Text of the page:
The servants, who reverenced his peculiarities, served him with earnest affection. Even his horse confided in his benevolence as much as the rest of the household; for when he was of opinion that the morning ride was sufficiently extended, he commonly faced about, and as my father generally rode in gambadoes, (not the most convenient armour for a conflict with a self-willed steed,) he generally yielded to the caprice of his horse. The chief personage in his confidence was old Boswell, the self-invested minister of the extraordinaries of the family, who looked upon the footman as a jackanapes, and on the female servants as incapable of " understanding his honour." Boswell had been in his time a smart young seaman, and formerly rowed the stroke-oar in the captain's barge. After many a hard gale and long separation, the association was renewed in old age, and to a bystander had more of the familiarity of ancient friendship, than of the relation of master and servant. "Has your honour any further commands?" said Boswell, as he used to enter the parlour in the evening, while, throwing his body into an angle, he made his reverence, and shut the door with his opposite extremity at the same time. "No, Boswell, I think not, unless indeed you are disposed for a glass of grog before you go." "As your honour pleases," was the established reply. A word from my father soon produced the beverage, at the approach of which the old sailor was seen to slide a quid into his cuff, and prepare for action. "Does your honour remember when we were up the Mississippi, in the Nautilus sloop of war?" "Ay, my old friend, I shall never forget it, 'twas a happy trip, the poor Indians won all our hearts." "Ah, but your honour, there was worse company than they in the woods there. Mayhap you recollect the great black snake that clung about the serjeant of marines, and had well nigh throttled him?" "I do, I do, and the poor fellow was obliged to beat its head to pieces against his own thigh. I remember it as though it was but yesterday." "And the rattle-snake too, that your honour killed with your cane, five and forty feet." "Avast, Boswell!" cried my father, "mind your reckoning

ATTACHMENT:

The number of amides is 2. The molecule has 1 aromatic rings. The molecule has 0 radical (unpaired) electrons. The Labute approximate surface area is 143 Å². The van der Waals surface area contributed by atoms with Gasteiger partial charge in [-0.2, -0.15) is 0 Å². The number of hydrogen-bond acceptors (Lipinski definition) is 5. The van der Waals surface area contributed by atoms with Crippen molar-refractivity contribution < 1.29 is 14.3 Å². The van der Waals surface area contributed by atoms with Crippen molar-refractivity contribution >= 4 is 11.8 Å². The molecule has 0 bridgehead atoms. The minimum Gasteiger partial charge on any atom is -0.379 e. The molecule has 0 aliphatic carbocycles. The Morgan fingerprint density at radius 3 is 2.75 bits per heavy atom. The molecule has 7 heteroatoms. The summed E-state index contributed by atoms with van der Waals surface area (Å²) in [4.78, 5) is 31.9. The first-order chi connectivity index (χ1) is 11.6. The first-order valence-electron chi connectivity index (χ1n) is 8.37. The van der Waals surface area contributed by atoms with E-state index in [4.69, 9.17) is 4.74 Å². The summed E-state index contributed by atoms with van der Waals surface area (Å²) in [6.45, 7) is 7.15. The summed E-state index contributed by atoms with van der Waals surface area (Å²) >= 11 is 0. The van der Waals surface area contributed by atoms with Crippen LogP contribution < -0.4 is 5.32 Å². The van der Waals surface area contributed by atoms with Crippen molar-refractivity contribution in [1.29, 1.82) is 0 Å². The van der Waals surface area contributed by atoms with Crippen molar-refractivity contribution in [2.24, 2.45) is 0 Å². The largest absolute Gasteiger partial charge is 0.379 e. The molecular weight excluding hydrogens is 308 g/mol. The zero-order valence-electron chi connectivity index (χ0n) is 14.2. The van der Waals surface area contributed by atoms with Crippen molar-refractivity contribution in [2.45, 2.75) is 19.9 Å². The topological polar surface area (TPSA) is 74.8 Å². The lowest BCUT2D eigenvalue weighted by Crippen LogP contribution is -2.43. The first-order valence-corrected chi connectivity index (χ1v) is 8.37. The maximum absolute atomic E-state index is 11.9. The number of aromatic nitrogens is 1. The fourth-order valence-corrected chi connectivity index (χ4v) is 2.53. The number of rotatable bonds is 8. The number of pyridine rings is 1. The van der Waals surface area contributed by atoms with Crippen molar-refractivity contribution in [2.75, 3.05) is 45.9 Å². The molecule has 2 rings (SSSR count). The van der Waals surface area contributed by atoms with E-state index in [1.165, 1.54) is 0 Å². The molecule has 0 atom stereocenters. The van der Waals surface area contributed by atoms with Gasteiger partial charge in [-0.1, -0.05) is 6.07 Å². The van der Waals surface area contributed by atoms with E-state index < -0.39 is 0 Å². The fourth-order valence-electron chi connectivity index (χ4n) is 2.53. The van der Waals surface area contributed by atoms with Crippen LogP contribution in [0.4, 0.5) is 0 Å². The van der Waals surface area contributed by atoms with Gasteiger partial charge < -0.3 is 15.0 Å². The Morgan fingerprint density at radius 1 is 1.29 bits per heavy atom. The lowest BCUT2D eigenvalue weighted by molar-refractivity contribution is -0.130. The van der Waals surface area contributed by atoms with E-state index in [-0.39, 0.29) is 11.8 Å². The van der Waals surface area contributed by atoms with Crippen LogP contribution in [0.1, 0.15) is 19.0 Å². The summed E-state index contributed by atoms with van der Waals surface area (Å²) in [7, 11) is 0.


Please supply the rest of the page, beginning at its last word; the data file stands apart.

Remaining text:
there, 'twas but twelve, you rogue, and that's long enough in all conscience." These scenes were highly amusing to our occasional visitors, and are still remembered with delight by those of his familiar friends who yet survive him.